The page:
New car reviews

2010 Kia Soul CUV

Kia Soul CUV is a cute cubistic wagon with seats for five

Bob Plunkett, Tue, 12 May 2009 08:00:00 PDT

KEY LARGO, Fla. -- Alien green is the shade of body paint we select among colorful tints like red-hot Molten, bright white Ghost and cream-coffee Java decorating a row of seriously cubistic crossover utility vehicles coming to the line of Kia, the inventive automaker out of South Korea.

Boxy square with a flat roof pitched over angled windows and roly-poly shoulders rolling over pint-size wheels, Kia's new five-door hatchback-styled wagon, sized for the subcompact class and riding on the platform of a car with front-wheel-drive (FWD) traction, apparently draws its design inspiration from the Nouveau Cute School of Chunky Car Design. A chrome-plated badge on the flip-up tailgate identifies our vehicle as the Soul.

We steer the Alien green Soul on a route that meanders through southern reaches of Florida's peninsula until crossing Blackwater Sound on the Overseas Highway to land on Key Largo. Throughout this drive -- on multi-lane freeways, two-lane highways like the A1A and suburban side streets -- we observe that everyone we meet on the road seems to notice Kia's new CUV. Apparently, Soul is hard to miss.

Its bold body shape begin up front at a stubby prow featuring a narrow chrome grille and oversized headlamp clusters. Below is a thick air dam with rectangular cutouts for the air intake port. It joins flanking thick strips of body-colored fascia which wrap around the front corners and arch over the front wheels as articulated muscular shoulders. Yet the unique character of this car surely comes from the design of that flat roof.

It slopes down from a massive raked windshield and trims side windows into ever-narrowing proportions. The tail of Soul drops away from the roof with interruptions only from trailing edges of bulging rear wheelwells and protruding fascia set below the tail door's bottom edge. Built on a new platform, Kia's cubistic CUV lands in North America as a small-scale city car with surprising cabin space and affordable price points.

Out of the box as the entry edition, the 2010 Soul base edition with a thrifty four-cylinder engine and manual five-speed transmission shows a bottom-line MSRP of only $13,300. Three other editions stock a larger four-cylinder engine and offer the option of an electronically controlled four-speed automatic shifter.

The Soul + (plus) edition ranges in price from $14,950 to $17,100.

The Soul ! (exclaim) version runs from $16,950 to $17,900.

And a sport-tuned Soul Sport lists from $16,950 to $18,600.

The base issue of Soul carries an in-line four-cylinder aluminum engine which displaces only 1.6 liters but has dual overhead cams with CVVT (continuously variable valve timing) for high-tech metering of the fuel burn.

The plant produces 122 hp at 6300 rpm plus 115 lb-ft of torque at 4200 rpm.

Soul + and ! and Sport models get a 2.0-liter four-in-line aluminum engine which also has twin-cams and CVVT valve controls.

Output rises to 122 hp at 6000 rpm with torque of 137 hp at 4600 rpm.

A four-speed electronically controlled automatic works with this engine, as well as a five-speed manual. Soul defies the traditional body-on-frame organization of a SUV built on a truck chassis by instead using the unified structure of a car.

As a result, Soul doesn't drive like a SUV because all of the engine's power goes to the front wheels which also steer. Having the front wheels both turn and steer -- when combined with a stiff unitized structure and lively suspension -- makes Soul uncommonly agile, but that's the big idea here.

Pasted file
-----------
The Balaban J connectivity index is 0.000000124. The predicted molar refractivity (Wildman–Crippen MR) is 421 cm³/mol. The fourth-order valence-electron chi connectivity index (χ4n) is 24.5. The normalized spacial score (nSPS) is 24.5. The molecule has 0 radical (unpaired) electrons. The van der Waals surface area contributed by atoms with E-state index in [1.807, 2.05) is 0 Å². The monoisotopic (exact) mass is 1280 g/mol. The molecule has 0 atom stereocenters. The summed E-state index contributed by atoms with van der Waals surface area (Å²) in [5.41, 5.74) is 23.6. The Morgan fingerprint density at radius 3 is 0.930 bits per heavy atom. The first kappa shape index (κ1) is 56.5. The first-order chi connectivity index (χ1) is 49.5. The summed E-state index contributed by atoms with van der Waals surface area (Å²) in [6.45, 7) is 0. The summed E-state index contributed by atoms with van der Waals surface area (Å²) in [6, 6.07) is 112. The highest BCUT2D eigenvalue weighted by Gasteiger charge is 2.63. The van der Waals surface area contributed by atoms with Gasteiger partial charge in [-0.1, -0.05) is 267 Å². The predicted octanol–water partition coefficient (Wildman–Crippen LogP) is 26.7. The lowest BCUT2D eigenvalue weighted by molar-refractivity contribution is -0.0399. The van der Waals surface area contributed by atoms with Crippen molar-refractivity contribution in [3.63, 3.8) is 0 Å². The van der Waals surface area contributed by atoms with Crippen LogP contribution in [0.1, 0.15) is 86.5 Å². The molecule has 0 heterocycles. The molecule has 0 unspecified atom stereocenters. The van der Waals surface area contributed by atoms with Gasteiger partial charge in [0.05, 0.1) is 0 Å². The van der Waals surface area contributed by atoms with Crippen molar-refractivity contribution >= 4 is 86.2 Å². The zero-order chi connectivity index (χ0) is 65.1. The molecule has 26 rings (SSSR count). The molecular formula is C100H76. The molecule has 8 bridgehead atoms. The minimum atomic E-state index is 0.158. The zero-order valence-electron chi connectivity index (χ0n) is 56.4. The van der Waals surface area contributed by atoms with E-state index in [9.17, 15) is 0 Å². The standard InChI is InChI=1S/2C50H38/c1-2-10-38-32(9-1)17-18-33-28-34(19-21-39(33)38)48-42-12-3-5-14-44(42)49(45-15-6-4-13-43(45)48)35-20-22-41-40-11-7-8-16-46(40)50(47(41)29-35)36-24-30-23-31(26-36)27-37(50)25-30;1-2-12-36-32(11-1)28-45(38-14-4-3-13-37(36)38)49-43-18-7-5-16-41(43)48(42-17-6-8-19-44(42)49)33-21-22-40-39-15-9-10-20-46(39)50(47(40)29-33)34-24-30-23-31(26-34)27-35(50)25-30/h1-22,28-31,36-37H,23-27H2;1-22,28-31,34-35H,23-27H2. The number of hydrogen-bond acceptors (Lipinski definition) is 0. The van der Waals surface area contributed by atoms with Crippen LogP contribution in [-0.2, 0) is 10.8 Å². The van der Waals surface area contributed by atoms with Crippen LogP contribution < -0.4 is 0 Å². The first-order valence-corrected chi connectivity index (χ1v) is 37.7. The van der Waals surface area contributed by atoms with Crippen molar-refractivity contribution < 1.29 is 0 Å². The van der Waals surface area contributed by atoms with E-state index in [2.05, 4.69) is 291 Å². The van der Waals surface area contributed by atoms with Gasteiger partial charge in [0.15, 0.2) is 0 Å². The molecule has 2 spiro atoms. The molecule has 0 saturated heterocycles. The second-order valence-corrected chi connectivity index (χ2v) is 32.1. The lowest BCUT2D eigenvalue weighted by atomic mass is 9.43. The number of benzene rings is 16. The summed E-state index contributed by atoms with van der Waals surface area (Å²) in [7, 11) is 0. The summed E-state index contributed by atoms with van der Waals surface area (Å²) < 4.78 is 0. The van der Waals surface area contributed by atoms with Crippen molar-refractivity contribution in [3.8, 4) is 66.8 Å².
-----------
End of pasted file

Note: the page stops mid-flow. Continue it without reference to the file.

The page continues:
A generous wheelbase length of 100 inches and a broad wheel track of 61.8 inches (front) and 62 inches (rear) set up a long and wide foundation which fosters stability when turning or moving down the road.

And, unlike some wagons with a solid rear truck axle and crude leaf springs, Soul carries car-like suspension components -- independent MacPherson struts mounted on an isolated subframe up front and a transverse torsion beam axle in back also with isolating subframe -- to deliver the smooth ride quality of a car.

Soul Sport edition goes for a sporty ride quality with tight suspension tuning from firmer springs, re-tuned shocks and a larger front stabilizer bar.

Measures for passenger safety in the cabin extend from the sturdy safety-cage construction to front seatbelts with load-limited and pretensioning apparatus, backseat restraints with anchors to mount a child's seat, smart multi-stage frontal air bags and side air bags for the front seats along with curtain-style air bags tucked in the ceiling for outboard seats on two rows.

Soul also stocks active safety systems designed to avoid accidents, including the rack and pinion steering system and an anti-lock brake system (ABS) with brake assist system (BAS) and electronic brake force distribution (EBD), plus a traction control system (TCS) and an anti-skid device via the electronic stability control (ESC) system.

There's even a Tire Pressure Monitoring System (TPMS) aboard. Layout of the cabin consists of a pair of contoured buckets up front and followed by a bench broad enough for three but with indents for two. Seatbacks on the second row split in 60/40 sections and fold down flat. Soul's cargo bay has 53.4 cubic feet of storage room with the rear seatbacks folded down.

Kia doesn't skimp on the slate of standard equipment even for the base edition of Soul. The gear includes air conditioning, a tilting steering wheel, power controls for windows and door locks, rear window defroster, external temperature display and digital clock, a 12-volt power point and a four-speaker audio kit with AM/FM/CD/MP3 plus USB and auxiliary input jacks for full iPod/MP3 control.

 


2010 Kia Soul front view


2010 Kia Soul interior


2010 Kia Soul sleek back seats


2010 Kia Soul rear shot

×
scroll up